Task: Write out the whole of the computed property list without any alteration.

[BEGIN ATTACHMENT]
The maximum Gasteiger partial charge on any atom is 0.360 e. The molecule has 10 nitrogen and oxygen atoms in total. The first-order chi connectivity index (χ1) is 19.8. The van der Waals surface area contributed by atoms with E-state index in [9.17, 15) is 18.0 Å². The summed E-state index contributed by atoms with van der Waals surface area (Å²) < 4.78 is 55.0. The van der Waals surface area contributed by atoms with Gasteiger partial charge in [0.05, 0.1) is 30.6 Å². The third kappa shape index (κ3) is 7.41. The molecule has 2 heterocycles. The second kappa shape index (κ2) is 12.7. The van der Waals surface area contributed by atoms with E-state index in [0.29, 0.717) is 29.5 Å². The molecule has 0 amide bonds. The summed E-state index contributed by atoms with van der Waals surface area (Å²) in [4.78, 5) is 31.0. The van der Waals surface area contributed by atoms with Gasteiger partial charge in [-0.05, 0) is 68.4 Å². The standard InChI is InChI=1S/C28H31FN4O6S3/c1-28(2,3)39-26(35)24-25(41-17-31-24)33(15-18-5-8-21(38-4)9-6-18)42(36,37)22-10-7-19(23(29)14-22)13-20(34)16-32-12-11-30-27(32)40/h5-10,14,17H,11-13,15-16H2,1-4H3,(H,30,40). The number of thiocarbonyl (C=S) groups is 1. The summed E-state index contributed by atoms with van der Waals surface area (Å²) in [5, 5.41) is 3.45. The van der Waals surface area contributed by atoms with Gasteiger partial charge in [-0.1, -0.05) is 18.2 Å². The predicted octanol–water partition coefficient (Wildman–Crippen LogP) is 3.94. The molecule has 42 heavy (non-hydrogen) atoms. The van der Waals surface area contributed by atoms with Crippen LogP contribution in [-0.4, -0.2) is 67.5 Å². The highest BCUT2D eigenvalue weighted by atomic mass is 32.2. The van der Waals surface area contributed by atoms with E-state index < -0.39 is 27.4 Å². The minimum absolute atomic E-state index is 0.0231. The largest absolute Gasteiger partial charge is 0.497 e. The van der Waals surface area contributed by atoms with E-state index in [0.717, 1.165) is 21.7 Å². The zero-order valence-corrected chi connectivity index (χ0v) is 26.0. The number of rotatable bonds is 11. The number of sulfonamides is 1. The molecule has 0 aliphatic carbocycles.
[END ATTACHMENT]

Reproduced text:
The maximum Gasteiger partial charge on any atom is 0.360 e. The molecule has 10 nitrogen and oxygen atoms in total. The first-order chi connectivity index (χ1) is 19.8. The van der Waals surface area contributed by atoms with E-state index in [9.17, 15) is 18.0 Å². The summed E-state index contributed by atoms with van der Waals surface area (Å²) < 4.78 is 55.0. The van der Waals surface area contributed by atoms with Gasteiger partial charge in [0.05, 0.1) is 30.6 Å². The third kappa shape index (κ3) is 7.41. The molecule has 2 heterocycles. The second kappa shape index (κ2) is 12.7. The van der Waals surface area contributed by atoms with E-state index in [0.29, 0.717) is 29.5 Å². The molecule has 0 amide bonds. The summed E-state index contributed by atoms with van der Waals surface area (Å²) in [4.78, 5) is 31.0. The van der Waals surface area contributed by atoms with Gasteiger partial charge in [-0.05, 0) is 68.4 Å². The standard InChI is InChI=1S/C28H31FN4O6S3/c1-28(2,3)39-26(35)24-25(41-17-31-24)33(15-18-5-8-21(38-4)9-6-18)42(36,37)22-10-7-19(23(29)14-22)13-20(34)16-32-12-11-30-27(32)40/h5-10,14,17H,11-13,15-16H2,1-4H3,(H,30,40). The number of thiocarbonyl (C=S) groups is 1. The summed E-state index contributed by atoms with van der Waals surface area (Å²) in [5, 5.41) is 3.45. The van der Waals surface area contributed by atoms with Gasteiger partial charge in [-0.1, -0.05) is 18.2 Å². The predicted octanol–water partition coefficient (Wildman–Crippen LogP) is 3.94. The molecule has 42 heavy (non-hydrogen) atoms. The van der Waals surface area contributed by atoms with Crippen LogP contribution in [-0.4, -0.2) is 67.5 Å². The highest BCUT2D eigenvalue weighted by atomic mass is 32.2. The van der Waals surface area contributed by atoms with E-state index < -0.39 is 27.4 Å². The minimum absolute atomic E-state index is 0.0231. The largest absolute Gasteiger partial charge is 0.497 e. The van der Waals surface area contributed by atoms with E-state index in [0.717, 1.165) is 21.7 Å². The zero-order valence-corrected chi connectivity index (χ0v) is 26.0. The number of rotatable bonds is 11. The number of sulfonamides is 1. The molecule has 0 aliphatic carbocycles.